As discussed above, the PESTLE model is a method for analysing the external macro-environment that a firm finds itself in. PESTEL can also be written as PEST, SLEPT, STEEPLE, EPISTEL and a variety of other acronyms. The extra “E” in STEEPLE refers to ethical aspects, and the “I” in EPISTEL refers to information aspects. However, the ultimate framework remains the same, and involves focusing on the main external factors which are generally outside the control of a single firm and are generally specific to a certain country or region, and all markets within in.
The political aspect generally refers to the degree of political stability in a country, its preferred trading partners and the influence of the government on markets. For example, France has a stable government with preferential ties to the other EU members and a desire to maintain a social labour market. In contrast, whilst Russia also has a stable government, it prefers to trade with its former Soviet allies, and will actively promote industries and companies that it perceives as being important to its strategic interests.
Economic analysis focuses on the degree of market freedom, together with the availability and cost of labour and resources. It also focuses on the efficiency of financial markets and the general stability of the exchange rate and economy in general. Other factors include interest and inflation rates, whether the economy is developed or developing, the current stage of the business cycle and the rate of economic growth.
The key social factors tend to be the demographics and culture of the population. For example, China has a high population, growing rapidly, with a culture focused on group success, and a large number of working class people. In contrast, Ireland has a lower population which is not growing as strongly, a culture which focuses on individual achievement and a larger proportion of middle class citizens. Social characteristics also include education levels, leisure interests and attitudes to factors such as health, the environment and marketing.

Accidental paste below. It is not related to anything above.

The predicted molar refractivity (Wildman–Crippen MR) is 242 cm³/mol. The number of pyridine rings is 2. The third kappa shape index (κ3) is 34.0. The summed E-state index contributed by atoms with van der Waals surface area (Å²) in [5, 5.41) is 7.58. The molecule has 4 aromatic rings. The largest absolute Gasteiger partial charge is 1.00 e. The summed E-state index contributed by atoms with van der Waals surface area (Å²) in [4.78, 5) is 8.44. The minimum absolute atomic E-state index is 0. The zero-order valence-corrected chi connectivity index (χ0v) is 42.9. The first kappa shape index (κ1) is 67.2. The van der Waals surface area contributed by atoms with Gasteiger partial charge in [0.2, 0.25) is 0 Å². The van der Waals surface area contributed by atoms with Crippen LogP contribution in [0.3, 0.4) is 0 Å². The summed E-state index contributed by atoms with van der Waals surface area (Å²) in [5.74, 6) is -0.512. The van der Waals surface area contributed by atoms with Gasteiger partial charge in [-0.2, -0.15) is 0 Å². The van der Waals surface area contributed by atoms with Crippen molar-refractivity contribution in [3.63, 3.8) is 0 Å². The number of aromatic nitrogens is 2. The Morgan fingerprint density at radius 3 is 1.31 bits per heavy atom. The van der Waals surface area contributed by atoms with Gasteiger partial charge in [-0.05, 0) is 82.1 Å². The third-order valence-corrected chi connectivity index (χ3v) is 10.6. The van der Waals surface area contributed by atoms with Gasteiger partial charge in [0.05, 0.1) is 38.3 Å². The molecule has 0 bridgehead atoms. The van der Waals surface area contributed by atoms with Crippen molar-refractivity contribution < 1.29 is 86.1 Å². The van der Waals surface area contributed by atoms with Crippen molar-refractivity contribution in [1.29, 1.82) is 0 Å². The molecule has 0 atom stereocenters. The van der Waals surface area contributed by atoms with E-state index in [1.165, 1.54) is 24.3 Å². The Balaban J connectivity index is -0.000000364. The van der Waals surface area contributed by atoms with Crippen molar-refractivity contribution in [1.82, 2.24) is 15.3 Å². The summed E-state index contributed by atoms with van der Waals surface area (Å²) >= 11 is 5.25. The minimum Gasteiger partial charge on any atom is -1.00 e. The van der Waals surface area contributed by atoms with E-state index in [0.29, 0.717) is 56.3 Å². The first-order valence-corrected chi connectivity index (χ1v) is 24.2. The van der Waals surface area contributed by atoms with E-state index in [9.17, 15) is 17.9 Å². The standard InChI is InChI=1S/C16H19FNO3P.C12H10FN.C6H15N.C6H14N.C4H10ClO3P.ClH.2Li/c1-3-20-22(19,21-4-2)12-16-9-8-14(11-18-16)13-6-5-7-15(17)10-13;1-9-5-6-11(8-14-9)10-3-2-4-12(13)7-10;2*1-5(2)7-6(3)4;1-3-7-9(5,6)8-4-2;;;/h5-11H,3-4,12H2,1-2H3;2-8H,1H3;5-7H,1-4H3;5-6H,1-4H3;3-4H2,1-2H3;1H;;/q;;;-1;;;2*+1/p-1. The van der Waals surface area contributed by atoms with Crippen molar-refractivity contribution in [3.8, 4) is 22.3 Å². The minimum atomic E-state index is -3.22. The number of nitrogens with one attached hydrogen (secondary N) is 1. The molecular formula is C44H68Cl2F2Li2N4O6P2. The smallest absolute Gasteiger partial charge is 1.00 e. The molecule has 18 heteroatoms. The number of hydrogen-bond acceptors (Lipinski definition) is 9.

The technological side tends to be concerned with the level of technological development of a country or region, and how this impacts on the general level of products in the market and the population’s attitude towards technology. This can also be driven by the current rate of technological development and technological diffusion. Finally, the impact of technology on the cost and value chain structures needs to be considered.
Legal factors are often connected to political factors, particularly if the analysis is abbreviated to PEST. However, in many economies the legal factors are influenced by regulators and bodies which are separate from the government of the time. They include the legal basis for contract enforcement and property rights; any trade or product regulations; the existence of anti-trust laws and labour laws; pricing and labelling regulations; and health and safety regulations.
Ecological, or environmental, tend to be more concerned with the natural world, and how businesses may impact on that. For example, companies must be aware of any endangered species or habitats in locations where they plan to construct facilities. Even if the social factors of the country where they are operating do not support maintaining the environment, major companies can still see a backlash from consumers in other markets if they do not consider ecological factors in their strategies.
As can be seen from the discussion above, there are a potentially limitless number of factors in the macro-environment. As such, most firms will tend to focus on the most important factors, particularly those which may affect its industry. However, firms must be careful to continue to analyse the environment to predict and react to any future changes in the critical macro-environmental factors, particularly in an uncertain and dynamic environment.
On top of our MBA help guides we also have a range of free resources covering the topic of business strategy: